This extra-hilar vessels were called primary and secondary vessels. Each primary branch supplied a definite region of the spleen without any apparent anastomoses between the vessels of adjacent regions. Gupta et al. (1978b) and Ocal & Takci described similar observations in the goat and sheep spleens. Gupta et al. (1978b) reported an avascular plane between the branches of two main divisions of splenic artery. To these authors, this avascular plane was parallel to the long axis of the goat spleen. The splenic branches are considered terminal arteries forming no anastomoses (Mackenzie et al., 1941), except for some intrahilary shunts (Clausen, 1958).  

      The primary splenic terminal branches may give off as many as some generations of branches before they penetrate into the splenic hilum. However, most of the ultimate branches are tertiary divisions. The number of hilar branches in our study was highly variable, as reported by García-Porrero & Lemes (1988).

         Our observations demonstrate clearly that the splenic artery most frequently divides into three primary branches, a ventral, an intermediate and a dorsal. This feature is also found in the buffalo spleen (Abreu Rays). The incidence of triple primary branching is bigger than that reported by Gupta et al. (1978a,b,c); García-Porrero & Lemes and Ocal & Takci.

        However, this work reports that the splenic artery also can divides into two primary branches, although in a lower incidence that reported previously by Gupta et al. (1978a,b,c) and Vandamme & Bonte. Generally, this pattern of splenic artery division has been more found in the literature.

         The others patterns observed by us, which in one case presents a polar ventral, ventral, dorsal and dorsal-intermediate; and in one specimen the splenic artery divided into dorsal, ventral-intermediate and dorsal branches, also were describe in the buffalo spleen by Abreu Rays.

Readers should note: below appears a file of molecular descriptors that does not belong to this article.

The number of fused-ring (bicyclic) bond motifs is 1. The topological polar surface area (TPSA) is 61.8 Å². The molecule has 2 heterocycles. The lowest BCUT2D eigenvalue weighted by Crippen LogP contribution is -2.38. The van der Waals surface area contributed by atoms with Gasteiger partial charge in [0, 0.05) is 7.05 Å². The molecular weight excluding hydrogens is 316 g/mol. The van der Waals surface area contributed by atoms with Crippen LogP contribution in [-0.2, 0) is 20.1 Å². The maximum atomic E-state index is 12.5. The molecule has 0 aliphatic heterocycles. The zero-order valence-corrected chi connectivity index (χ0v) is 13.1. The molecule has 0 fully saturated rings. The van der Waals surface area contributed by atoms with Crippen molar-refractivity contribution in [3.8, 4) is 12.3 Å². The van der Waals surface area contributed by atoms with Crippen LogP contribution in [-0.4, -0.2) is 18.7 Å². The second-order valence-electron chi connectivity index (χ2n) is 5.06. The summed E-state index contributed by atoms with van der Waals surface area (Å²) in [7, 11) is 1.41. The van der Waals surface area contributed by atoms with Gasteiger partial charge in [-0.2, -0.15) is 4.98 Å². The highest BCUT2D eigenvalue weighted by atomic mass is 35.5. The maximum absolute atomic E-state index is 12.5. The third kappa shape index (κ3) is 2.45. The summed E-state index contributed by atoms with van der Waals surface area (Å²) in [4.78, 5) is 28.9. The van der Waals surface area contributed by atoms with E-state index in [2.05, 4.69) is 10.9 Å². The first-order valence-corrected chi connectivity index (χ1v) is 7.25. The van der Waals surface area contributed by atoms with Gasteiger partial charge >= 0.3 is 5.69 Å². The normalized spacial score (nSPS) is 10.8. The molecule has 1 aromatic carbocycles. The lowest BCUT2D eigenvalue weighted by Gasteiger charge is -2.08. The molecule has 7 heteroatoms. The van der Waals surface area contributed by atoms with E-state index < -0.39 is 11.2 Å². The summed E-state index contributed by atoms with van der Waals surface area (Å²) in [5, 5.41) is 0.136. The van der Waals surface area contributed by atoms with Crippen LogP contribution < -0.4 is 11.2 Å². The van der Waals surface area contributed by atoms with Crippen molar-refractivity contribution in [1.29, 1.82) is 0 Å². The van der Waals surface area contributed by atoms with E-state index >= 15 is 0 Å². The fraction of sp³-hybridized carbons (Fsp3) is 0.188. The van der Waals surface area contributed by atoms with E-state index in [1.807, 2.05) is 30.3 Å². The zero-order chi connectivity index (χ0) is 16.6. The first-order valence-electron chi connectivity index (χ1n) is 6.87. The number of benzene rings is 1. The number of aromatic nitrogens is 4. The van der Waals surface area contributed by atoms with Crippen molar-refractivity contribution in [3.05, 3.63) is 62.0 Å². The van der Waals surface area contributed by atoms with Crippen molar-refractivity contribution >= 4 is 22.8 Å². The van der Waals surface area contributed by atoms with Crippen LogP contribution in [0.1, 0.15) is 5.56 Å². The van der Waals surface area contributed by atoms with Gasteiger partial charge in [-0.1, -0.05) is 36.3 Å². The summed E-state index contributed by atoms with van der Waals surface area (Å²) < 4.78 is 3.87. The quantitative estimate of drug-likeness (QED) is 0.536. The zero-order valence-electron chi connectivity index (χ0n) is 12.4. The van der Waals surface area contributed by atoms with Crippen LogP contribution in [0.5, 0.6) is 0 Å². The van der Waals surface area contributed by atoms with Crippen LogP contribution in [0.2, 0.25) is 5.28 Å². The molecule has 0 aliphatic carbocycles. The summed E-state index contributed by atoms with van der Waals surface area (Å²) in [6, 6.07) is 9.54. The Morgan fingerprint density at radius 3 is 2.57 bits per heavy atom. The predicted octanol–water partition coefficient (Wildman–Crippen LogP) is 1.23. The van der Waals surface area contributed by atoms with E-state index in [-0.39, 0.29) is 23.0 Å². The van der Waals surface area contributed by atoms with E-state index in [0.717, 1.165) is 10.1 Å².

In some instances, distinct polar ventral arteries were seen in the armadillo. This feature is notably lower than that found in the literature. Since Gupta et al. (1976) did not mention the existence of polar vessels, it is possible that in their study a polar artery was considered as a terminal primary branch. García-Porrero & Lemes mentioned polar arteries. The above-mentioned authors found a superior polar and a inferior polar arteries. To these authors, sometimes it was not easy to identify an artery as polar, and it is possible that some of this difference is due to the variability inherent in subjective interpretations. The polar arteries are not accessory vessels, but instead are also segmentary arteries.

         Pancreatic and gastric branches also are divisions of the splenic stem. These observations are in agreement with the studies of Vandamme & Bonte.

         Based on the observation of the pattern of the terminal and polar splenic branches, selective arteriographs and corrosion casts, García-Porrero & Lemes proposed that the human spleen is divided in arterial segments and subsegments. Segments are the territories corresponding to both the primary branches of the splenic artery (primary segments) and the polar arteries (polar segments). Subsegments are the territories corresponding to the extrasplenic subdivisions of the primary branches and the polar arteries. The number of segments and subsegments are highly variable, as reported by Gupta et al. (1978a,b,c) and Ocal & Takci (1991).

         Generally, the armadillo spleen presents three distinct regions: dorsal, ventral and intermediate, according to the more frequent pattern of the division of the splenic artery, similar to the cat spleen (Holzchuh). We not called these regions of vascular segments, because we did not use another technique for the recognition of splenic vessels since latex injection and dissection.

RESUMEN: Se realizó un estudio anatómico para caracterizar la vascularización arterial del bazo en el armadillo, estudiando origen, trayecto, división y distribución. El objetivo de este estudio fue la búsqueda y análisis de las variedades anatómicas  de las ramas extra-hilio de la arteria esplénica. Las características son comparables con las interpretaciones previas.

      PALABRAS CLAVE: 1. Anatomía; 2. Arteria esplénica; 3. Armadillo; 4. Bazo.

Correspondence to:

Prof. Dr. Bruno Cesar Schimming
Laboratory of Anatomy
Faculty of Health Sciences
University of Marília _ UNIMAR
Av. Hygino Muzzy Filho, 1001
Marília _ São Paulo
Cep 17525-902


Recibido : 16-04-2001
Aceptado: 25-05-2001